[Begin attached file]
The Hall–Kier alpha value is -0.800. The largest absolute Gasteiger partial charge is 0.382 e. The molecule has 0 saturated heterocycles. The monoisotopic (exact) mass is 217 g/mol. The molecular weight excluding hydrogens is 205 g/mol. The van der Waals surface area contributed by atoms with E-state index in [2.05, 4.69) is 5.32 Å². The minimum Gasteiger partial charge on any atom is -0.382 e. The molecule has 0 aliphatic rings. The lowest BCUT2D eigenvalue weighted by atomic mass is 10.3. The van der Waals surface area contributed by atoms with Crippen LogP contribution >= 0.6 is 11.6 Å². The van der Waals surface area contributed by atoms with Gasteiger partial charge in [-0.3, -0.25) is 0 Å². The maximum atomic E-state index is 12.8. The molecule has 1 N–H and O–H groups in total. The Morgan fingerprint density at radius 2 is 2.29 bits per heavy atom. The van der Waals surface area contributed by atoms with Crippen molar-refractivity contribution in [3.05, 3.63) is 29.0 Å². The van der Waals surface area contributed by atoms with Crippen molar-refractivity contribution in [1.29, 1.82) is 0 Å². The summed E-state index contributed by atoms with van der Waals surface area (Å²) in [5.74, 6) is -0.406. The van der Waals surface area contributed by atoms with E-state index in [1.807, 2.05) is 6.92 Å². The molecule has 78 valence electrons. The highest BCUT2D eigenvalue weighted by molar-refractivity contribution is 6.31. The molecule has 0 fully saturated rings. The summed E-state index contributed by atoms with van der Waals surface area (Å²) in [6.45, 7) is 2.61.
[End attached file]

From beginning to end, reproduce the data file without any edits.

The Hall–Kier alpha value is -0.800. The largest absolute Gasteiger partial charge is 0.382 e. The molecule has 0 saturated heterocycles. The monoisotopic (exact) mass is 217 g/mol. The molecular weight excluding hydrogens is 205 g/mol. The van der Waals surface area contributed by atoms with E-state index in [2.05, 4.69) is 5.32 Å². The minimum Gasteiger partial charge on any atom is -0.382 e. The molecule has 0 aliphatic rings. The lowest BCUT2D eigenvalue weighted by atomic mass is 10.3. The van der Waals surface area contributed by atoms with Crippen LogP contribution >= 0.6 is 11.6 Å². The van der Waals surface area contributed by atoms with Gasteiger partial charge in [-0.3, -0.25) is 0 Å². The maximum atomic E-state index is 12.8. The molecule has 1 N–H and O–H groups in total. The Morgan fingerprint density at radius 2 is 2.29 bits per heavy atom. The van der Waals surface area contributed by atoms with Crippen molar-refractivity contribution in [3.05, 3.63) is 29.0 Å². The van der Waals surface area contributed by atoms with Crippen molar-refractivity contribution in [1.29, 1.82) is 0 Å². The summed E-state index contributed by atoms with van der Waals surface area (Å²) in [5.74, 6) is -0.406. The van der Waals surface area contributed by atoms with E-state index in [1.807, 2.05) is 6.92 Å². The molecule has 78 valence electrons. The highest BCUT2D eigenvalue weighted by molar-refractivity contribution is 6.31. The molecule has 0 fully saturated rings. The summed E-state index contributed by atoms with van der Waals surface area (Å²) in [6.45, 7) is 2.61.